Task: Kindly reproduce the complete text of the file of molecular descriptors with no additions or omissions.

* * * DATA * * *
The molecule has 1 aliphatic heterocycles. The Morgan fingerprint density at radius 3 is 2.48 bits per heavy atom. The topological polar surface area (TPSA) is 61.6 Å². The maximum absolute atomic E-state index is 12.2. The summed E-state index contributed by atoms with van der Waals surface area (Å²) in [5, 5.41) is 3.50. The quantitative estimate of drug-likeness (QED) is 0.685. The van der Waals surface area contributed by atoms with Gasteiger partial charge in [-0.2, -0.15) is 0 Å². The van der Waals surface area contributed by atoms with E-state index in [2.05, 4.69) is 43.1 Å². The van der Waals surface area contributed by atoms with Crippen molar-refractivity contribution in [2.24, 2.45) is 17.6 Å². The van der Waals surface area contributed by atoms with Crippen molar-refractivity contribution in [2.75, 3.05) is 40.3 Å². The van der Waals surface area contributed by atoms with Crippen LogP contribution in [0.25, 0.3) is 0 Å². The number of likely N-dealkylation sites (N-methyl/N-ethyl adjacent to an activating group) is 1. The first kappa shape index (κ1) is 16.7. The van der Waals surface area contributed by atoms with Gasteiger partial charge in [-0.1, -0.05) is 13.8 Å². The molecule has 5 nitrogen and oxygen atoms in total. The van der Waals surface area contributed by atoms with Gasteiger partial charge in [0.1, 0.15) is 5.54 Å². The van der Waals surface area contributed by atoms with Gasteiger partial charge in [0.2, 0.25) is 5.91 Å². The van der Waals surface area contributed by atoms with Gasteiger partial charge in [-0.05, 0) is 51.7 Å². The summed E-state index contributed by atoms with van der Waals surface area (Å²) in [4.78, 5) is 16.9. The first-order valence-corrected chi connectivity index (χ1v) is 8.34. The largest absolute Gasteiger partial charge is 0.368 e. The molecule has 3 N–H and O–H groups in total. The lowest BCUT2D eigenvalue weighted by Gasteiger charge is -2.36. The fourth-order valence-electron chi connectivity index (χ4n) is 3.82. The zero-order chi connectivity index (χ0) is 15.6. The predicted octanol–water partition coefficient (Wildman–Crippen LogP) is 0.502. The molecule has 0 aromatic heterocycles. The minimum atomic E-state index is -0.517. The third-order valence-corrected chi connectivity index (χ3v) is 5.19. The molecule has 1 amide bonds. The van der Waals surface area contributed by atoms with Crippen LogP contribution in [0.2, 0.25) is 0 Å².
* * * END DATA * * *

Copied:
The molecule has 1 aliphatic heterocycles. The Morgan fingerprint density at radius 3 is 2.48 bits per heavy atom. The topological polar surface area (TPSA) is 61.6 Å². The maximum absolute atomic E-state index is 12.2. The summed E-state index contributed by atoms with van der Waals surface area (Å²) in [5, 5.41) is 3.50. The quantitative estimate of drug-likeness (QED) is 0.685. The van der Waals surface area contributed by atoms with Gasteiger partial charge in [-0.2, -0.15) is 0 Å². The van der Waals surface area contributed by atoms with E-state index in [2.05, 4.69) is 43.1 Å². The van der Waals surface area contributed by atoms with Crippen molar-refractivity contribution in [2.24, 2.45) is 17.6 Å². The van der Waals surface area contributed by atoms with Crippen molar-refractivity contribution in [2.75, 3.05) is 40.3 Å². The van der Waals surface area contributed by atoms with Crippen LogP contribution in [0.25, 0.3) is 0 Å². The number of likely N-dealkylation sites (N-methyl/N-ethyl adjacent to an activating group) is 1. The first kappa shape index (κ1) is 16.7. The van der Waals surface area contributed by atoms with Gasteiger partial charge in [-0.1, -0.05) is 13.8 Å². The molecule has 5 nitrogen and oxygen atoms in total. The van der Waals surface area contributed by atoms with Gasteiger partial charge in [0.1, 0.15) is 5.54 Å². The van der Waals surface area contributed by atoms with Gasteiger partial charge in [0.2, 0.25) is 5.91 Å². The van der Waals surface area contributed by atoms with Gasteiger partial charge in [-0.05, 0) is 51.7 Å². The summed E-state index contributed by atoms with van der Waals surface area (Å²) in [4.78, 5) is 16.9. The first-order valence-corrected chi connectivity index (χ1v) is 8.34. The largest absolute Gasteiger partial charge is 0.368 e. The molecule has 3 N–H and O–H groups in total. The lowest BCUT2D eigenvalue weighted by Gasteiger charge is -2.36. The fourth-order valence-electron chi connectivity index (χ4n) is 3.82. The zero-order chi connectivity index (χ0) is 15.6. The predicted octanol–water partition coefficient (Wildman–Crippen LogP) is 0.502. The molecule has 0 aromatic heterocycles. The minimum atomic E-state index is -0.517. The third-order valence-corrected chi connectivity index (χ3v) is 5.19. The molecule has 1 amide bonds. The van der Waals surface area contributed by atoms with Crippen LogP contribution in [0.2, 0.25) is 0 Å².